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Johnson County Library Examines Issues Relating To Race In 'Beyond Skin'

Johnson County is the largest and fastest-growing county in Kansas.

And it’s becoming more diverse. But if you take a quick look at the latest census numbers, the population is still more than 80 percent white. It’s also about 7 percent Hispanic or Latino, 5 percent Asian, and 5 percent African-American.

This fall, the library launched a series of programs called Beyond Skin

"There are these assumptions or even stereotypes about Johnson County," says Joseph Keehn, event producer at the Johnson County Public Library.

A group of staffers and community members met at the first of the year to map out programming. Keehn says exploring issues like race and stereotypes — in author talks, community forums, story times and exhibitions — rose to the top.

"We do have a poverty level increase, a rising immigration population," he says. "If you look at Johnson County in terms of looking beyond the skin of Johnson County itself, you’re going to find maybe some of those universals that this county experiences just like every other county."

At the Lackman Neighborhood Library in Lenexa, Kan., it's a no-school day. Just before noon, the library is a popular stop for kids and parents. 

Credit Laura Spencer / KCUR
Brothers Aaron (at left), 9, and Leo, 8, Scaletty worked on their self-portraits. Youth Services librarian Chris Koppenhaver (at center) was on hand to assist.

Jill Scaletty sits at a table with her two grade schoolers, Aaron, 9, and Leo, 8. She reads the instructions for this day’s workshop called Beyond Skin – Inner Self-Portraits.

"Ok, here’s some other questions. How many people know these things about you? Which are public, which are private?" she asks.

The boys are quietly hunched over big sheets of paper with stacks of slick book covers, scissors, glue sticks and colored pencils. 

"Really, I think the power of art and the power of creation really taps a whole side that we don’t necessarily engage in day to day," says Scaletty, whose background is in art therapy. "So I think when we do engage that it does unlock a whole other part of ourselves. I think art is just a powerful expression." 

Magazine clippings, writing and drawings sprawl across eight-year-old Jacob Rotz’s self-portrait. 

"I like animals, and I like boats, and I like snakes and frogs," Rotz says with enthusiasm. "I basically like all the animals and the ocean ... and I like climbing on rocks. I like seeing rainbows." 

Youth Services librarian Chris Koppenhaver sits near the door, greeting parents and kids as they walk in. He created a self-portrait of his own, one showing his love of books, his role as a father – but also another side.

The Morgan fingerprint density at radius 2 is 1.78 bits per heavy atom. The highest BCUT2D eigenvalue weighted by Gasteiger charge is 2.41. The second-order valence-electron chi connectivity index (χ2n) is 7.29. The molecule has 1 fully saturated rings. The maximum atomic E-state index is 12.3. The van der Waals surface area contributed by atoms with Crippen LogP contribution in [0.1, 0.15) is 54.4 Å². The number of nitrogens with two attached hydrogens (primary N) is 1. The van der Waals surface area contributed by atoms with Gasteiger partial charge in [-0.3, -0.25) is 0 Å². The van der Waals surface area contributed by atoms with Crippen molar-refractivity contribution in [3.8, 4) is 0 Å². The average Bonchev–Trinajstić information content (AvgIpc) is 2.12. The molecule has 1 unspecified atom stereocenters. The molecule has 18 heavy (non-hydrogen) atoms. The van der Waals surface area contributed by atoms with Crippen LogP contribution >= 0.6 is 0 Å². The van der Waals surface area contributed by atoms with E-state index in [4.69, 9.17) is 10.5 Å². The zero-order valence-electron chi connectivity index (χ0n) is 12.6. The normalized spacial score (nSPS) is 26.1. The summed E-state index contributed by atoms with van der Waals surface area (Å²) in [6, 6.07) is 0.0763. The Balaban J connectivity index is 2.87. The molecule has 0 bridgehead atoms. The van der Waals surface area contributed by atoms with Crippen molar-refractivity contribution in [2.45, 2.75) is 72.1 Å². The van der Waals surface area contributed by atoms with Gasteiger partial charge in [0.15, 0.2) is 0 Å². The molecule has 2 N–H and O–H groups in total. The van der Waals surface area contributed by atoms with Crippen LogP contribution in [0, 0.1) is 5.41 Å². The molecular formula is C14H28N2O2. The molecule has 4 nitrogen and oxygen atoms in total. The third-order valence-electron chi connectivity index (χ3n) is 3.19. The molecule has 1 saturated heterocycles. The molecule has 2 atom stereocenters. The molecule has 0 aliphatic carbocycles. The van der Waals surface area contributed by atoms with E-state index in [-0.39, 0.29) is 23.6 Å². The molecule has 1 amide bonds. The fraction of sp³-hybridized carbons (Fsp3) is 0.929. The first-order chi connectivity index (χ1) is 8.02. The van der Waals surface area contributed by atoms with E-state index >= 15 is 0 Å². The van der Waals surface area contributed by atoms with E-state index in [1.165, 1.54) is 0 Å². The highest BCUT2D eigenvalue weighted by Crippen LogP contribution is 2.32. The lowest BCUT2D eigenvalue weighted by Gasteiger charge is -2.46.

"I think part of going beyond your skin, and getting a little deeper, is being able to admit your vulnerabilities," Koppenhaver says. "And the monsters and the worry and things like that, demonstrate that we all have that side of ourselves as well."

Professional artists also have their work on display at a handful of the libraries. Beyond Skin is the title of a group exhibition at the Central Resource Library. There are paintings, prints, photographs, as well as an installation of typewriters. 

Credit courtesy of the artist
courtesy of the artist
Artist A. Bitterman's photograph "Troost Avenue" represents the role of Troost as a racial dividing line.

Shoe Heaven, a painting by children’s book illustrator Shane Evans, includes the words: "in my hood when a man passes we take his sneakers." One of A.Bitterman's photographs is called Troost Avenue. The artist sits on a chair, his body is shaded black on one side, white on the other - physically representing the historic racial divide. 

"So you have this dichotomy of white and black and it's literally on Troost Avenue. And you see Troost Avenue in the foreground," says Keehn.

"We create these demarcations. We create these lines, just like the application of make-up on him. He's applying that make-up. We're presenting this information on ourselves."

In the middle of the gallery are four vintage typewriters from the 1920s to the '60s. Each holds a sheet of paper with a neatly typed prompt.

"One of them is 'Explore your personal definition of diversity,'" reads Keehn. "Another one has 'Write a story about the first time you realized race was an issue in your life.'"

Keehn says the artist, Jordan Ashley Hocker, will soon be activating this artwork called The Typewriter Table — with the help of the community. 

KC+Connect First Friday Group Exhibition, Friday, Nov. 7, 6 - 9 pm, Mid-America Arts Alliance, 2018 Baltimore Ave., Kansas City, Mo. The exhibition includes some of the artists featured at the Johnson County libraries. 

The closing reception for the Beyond Skin exhibition takes place on Saturday, Nov. 8, 12 - 4 pm, Central Resource Library, 9875 W. 87th Street, Overland Park, Kan. 913-826-4600.

Beyond Skin programming continues through the end of November. 

Kansas City is known for its style of jazz, influenced by the blues, as the home of Walt Disney’s first animation studio and the headquarters of Hallmark Cards. As one of KCUR’s arts reporters, I want people here to know a wide range of arts and culture stories from across the metropolitan area. I take listeners behind the scenes and introduce them to emerging artists and organizations, as well as keep up with established institutions. Send me an email at lauras@kcur.org or follow me on Twitter @lauraspencer.
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